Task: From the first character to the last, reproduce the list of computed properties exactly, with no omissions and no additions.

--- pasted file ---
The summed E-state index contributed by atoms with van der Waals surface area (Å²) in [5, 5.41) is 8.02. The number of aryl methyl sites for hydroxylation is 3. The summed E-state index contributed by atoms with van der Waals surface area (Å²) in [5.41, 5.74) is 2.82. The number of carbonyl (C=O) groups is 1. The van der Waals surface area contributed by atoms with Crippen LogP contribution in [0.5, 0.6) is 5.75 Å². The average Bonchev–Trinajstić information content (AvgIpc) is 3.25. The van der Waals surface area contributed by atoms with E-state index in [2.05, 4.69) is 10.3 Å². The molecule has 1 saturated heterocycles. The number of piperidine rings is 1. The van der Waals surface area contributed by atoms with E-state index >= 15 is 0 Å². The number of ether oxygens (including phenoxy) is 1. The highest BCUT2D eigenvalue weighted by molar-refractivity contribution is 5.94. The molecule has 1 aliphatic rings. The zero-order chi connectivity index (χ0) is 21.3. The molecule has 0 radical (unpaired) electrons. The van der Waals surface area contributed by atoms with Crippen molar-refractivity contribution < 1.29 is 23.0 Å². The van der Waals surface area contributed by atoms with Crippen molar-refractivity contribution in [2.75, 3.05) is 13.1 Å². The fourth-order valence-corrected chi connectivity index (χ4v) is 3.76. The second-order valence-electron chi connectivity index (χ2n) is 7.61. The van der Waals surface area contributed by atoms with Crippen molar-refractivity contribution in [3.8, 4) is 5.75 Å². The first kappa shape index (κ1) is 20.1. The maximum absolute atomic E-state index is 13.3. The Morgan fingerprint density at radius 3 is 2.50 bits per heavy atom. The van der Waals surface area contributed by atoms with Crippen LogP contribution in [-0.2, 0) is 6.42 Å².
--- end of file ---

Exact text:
The summed E-state index contributed by atoms with van der Waals surface area (Å²) in [5, 5.41) is 8.02. The number of aryl methyl sites for hydroxylation is 3. The summed E-state index contributed by atoms with van der Waals surface area (Å²) in [5.41, 5.74) is 2.82. The number of carbonyl (C=O) groups is 1. The van der Waals surface area contributed by atoms with Crippen LogP contribution in [0.5, 0.6) is 5.75 Å². The average Bonchev–Trinajstić information content (AvgIpc) is 3.25. The van der Waals surface area contributed by atoms with E-state index in [2.05, 4.69) is 10.3 Å². The molecule has 1 saturated heterocycles. The number of piperidine rings is 1. The van der Waals surface area contributed by atoms with E-state index >= 15 is 0 Å². The number of ether oxygens (including phenoxy) is 1. The highest BCUT2D eigenvalue weighted by molar-refractivity contribution is 5.94. The molecule has 1 aliphatic rings. The zero-order chi connectivity index (χ0) is 21.3. The molecule has 0 radical (unpaired) electrons. The van der Waals surface area contributed by atoms with Crippen molar-refractivity contribution < 1.29 is 23.0 Å². The van der Waals surface area contributed by atoms with Crippen molar-refractivity contribution in [2.75, 3.05) is 13.1 Å². The fourth-order valence-corrected chi connectivity index (χ4v) is 3.76. The second-order valence-electron chi connectivity index (χ2n) is 7.61. The van der Waals surface area contributed by atoms with Crippen molar-refractivity contribution in [3.8, 4) is 5.75 Å². The first kappa shape index (κ1) is 20.1. The maximum absolute atomic E-state index is 13.3. The Morgan fingerprint density at radius 3 is 2.50 bits per heavy atom. The van der Waals surface area contributed by atoms with Crippen LogP contribution in [-0.2, 0) is 6.42 Å².